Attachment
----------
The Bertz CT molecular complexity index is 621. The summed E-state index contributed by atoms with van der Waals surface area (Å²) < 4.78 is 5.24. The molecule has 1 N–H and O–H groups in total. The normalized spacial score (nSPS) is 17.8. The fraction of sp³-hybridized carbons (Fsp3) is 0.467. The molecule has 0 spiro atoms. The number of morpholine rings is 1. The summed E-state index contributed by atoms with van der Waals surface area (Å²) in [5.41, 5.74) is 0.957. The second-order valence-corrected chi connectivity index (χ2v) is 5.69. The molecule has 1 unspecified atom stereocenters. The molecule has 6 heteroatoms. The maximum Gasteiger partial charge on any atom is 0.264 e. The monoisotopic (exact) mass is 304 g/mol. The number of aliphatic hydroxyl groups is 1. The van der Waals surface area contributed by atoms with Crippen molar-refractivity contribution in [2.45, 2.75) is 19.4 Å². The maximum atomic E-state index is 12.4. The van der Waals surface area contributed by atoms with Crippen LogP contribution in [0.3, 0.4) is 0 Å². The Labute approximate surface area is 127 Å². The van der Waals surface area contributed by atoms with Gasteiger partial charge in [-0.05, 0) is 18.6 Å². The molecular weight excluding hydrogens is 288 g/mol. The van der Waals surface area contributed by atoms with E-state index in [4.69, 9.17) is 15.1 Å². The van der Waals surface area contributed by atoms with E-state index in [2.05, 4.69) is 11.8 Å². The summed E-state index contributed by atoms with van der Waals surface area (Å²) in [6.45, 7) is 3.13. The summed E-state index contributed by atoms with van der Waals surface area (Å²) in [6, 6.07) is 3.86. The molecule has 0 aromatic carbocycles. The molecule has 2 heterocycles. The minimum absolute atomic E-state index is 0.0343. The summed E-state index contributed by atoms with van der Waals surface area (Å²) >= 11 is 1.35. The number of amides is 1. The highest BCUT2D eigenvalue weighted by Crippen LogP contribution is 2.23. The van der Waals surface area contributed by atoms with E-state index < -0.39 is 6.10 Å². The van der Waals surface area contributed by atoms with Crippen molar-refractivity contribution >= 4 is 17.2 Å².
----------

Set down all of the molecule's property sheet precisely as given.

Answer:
The Bertz CT molecular complexity index is 621. The summed E-state index contributed by atoms with van der Waals surface area (Å²) < 4.78 is 5.24. The molecule has 1 N–H and O–H groups in total. The normalized spacial score (nSPS) is 17.8. The fraction of sp³-hybridized carbons (Fsp3) is 0.467. The molecule has 0 spiro atoms. The number of morpholine rings is 1. The summed E-state index contributed by atoms with van der Waals surface area (Å²) in [5.41, 5.74) is 0.957. The second-order valence-corrected chi connectivity index (χ2v) is 5.69. The molecule has 1 unspecified atom stereocenters. The molecule has 6 heteroatoms. The maximum Gasteiger partial charge on any atom is 0.264 e. The monoisotopic (exact) mass is 304 g/mol. The number of aliphatic hydroxyl groups is 1. The van der Waals surface area contributed by atoms with Crippen molar-refractivity contribution in [2.45, 2.75) is 19.4 Å². The maximum atomic E-state index is 12.4. The van der Waals surface area contributed by atoms with Crippen LogP contribution in [0.3, 0.4) is 0 Å². The Labute approximate surface area is 127 Å². The van der Waals surface area contributed by atoms with Gasteiger partial charge in [-0.05, 0) is 18.6 Å². The molecular weight excluding hydrogens is 288 g/mol. The van der Waals surface area contributed by atoms with E-state index in [4.69, 9.17) is 15.1 Å². The van der Waals surface area contributed by atoms with E-state index in [2.05, 4.69) is 11.8 Å². The summed E-state index contributed by atoms with van der Waals surface area (Å²) in [6.45, 7) is 3.13. The summed E-state index contributed by atoms with van der Waals surface area (Å²) in [6, 6.07) is 3.86. The molecule has 0 aromatic carbocycles. The molecule has 2 heterocycles. The minimum absolute atomic E-state index is 0.0343. The summed E-state index contributed by atoms with van der Waals surface area (Å²) >= 11 is 1.35. The number of amides is 1. The highest BCUT2D eigenvalue weighted by Crippen LogP contribution is 2.23. The van der Waals surface area contributed by atoms with E-state index < -0.39 is 6.10 Å². The van der Waals surface area contributed by atoms with Crippen molar-refractivity contribution >= 4 is 17.2 Å².